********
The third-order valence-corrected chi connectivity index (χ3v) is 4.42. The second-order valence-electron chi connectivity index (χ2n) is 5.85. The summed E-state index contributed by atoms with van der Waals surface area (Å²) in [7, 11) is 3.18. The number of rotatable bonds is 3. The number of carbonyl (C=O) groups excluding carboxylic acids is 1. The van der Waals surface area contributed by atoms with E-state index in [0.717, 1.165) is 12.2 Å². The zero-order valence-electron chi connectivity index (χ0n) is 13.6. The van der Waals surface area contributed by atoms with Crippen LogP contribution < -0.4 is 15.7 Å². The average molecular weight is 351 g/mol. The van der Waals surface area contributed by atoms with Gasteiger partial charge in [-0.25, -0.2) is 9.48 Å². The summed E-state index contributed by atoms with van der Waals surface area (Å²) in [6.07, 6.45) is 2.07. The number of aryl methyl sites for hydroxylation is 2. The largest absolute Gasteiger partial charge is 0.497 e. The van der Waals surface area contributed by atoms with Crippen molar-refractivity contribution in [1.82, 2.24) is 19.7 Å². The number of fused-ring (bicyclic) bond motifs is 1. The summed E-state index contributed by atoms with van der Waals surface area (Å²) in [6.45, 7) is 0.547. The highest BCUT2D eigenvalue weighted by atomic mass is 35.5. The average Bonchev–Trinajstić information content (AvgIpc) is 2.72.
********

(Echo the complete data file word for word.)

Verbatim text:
The third-order valence-corrected chi connectivity index (χ3v) is 4.42. The second-order valence-electron chi connectivity index (χ2n) is 5.85. The summed E-state index contributed by atoms with van der Waals surface area (Å²) in [7, 11) is 3.18. The number of rotatable bonds is 3. The number of carbonyl (C=O) groups excluding carboxylic acids is 1. The van der Waals surface area contributed by atoms with E-state index in [0.717, 1.165) is 12.2 Å². The zero-order valence-electron chi connectivity index (χ0n) is 13.6. The van der Waals surface area contributed by atoms with Crippen LogP contribution < -0.4 is 15.7 Å². The average molecular weight is 351 g/mol. The van der Waals surface area contributed by atoms with Gasteiger partial charge in [-0.25, -0.2) is 9.48 Å². The summed E-state index contributed by atoms with van der Waals surface area (Å²) in [6.07, 6.45) is 2.07. The number of aryl methyl sites for hydroxylation is 2. The largest absolute Gasteiger partial charge is 0.497 e. The van der Waals surface area contributed by atoms with Crippen molar-refractivity contribution in [1.82, 2.24) is 19.7 Å². The number of fused-ring (bicyclic) bond motifs is 1. The summed E-state index contributed by atoms with van der Waals surface area (Å²) in [6.45, 7) is 0.547. The highest BCUT2D eigenvalue weighted by atomic mass is 35.5. The average Bonchev–Trinajstić information content (AvgIpc) is 2.72.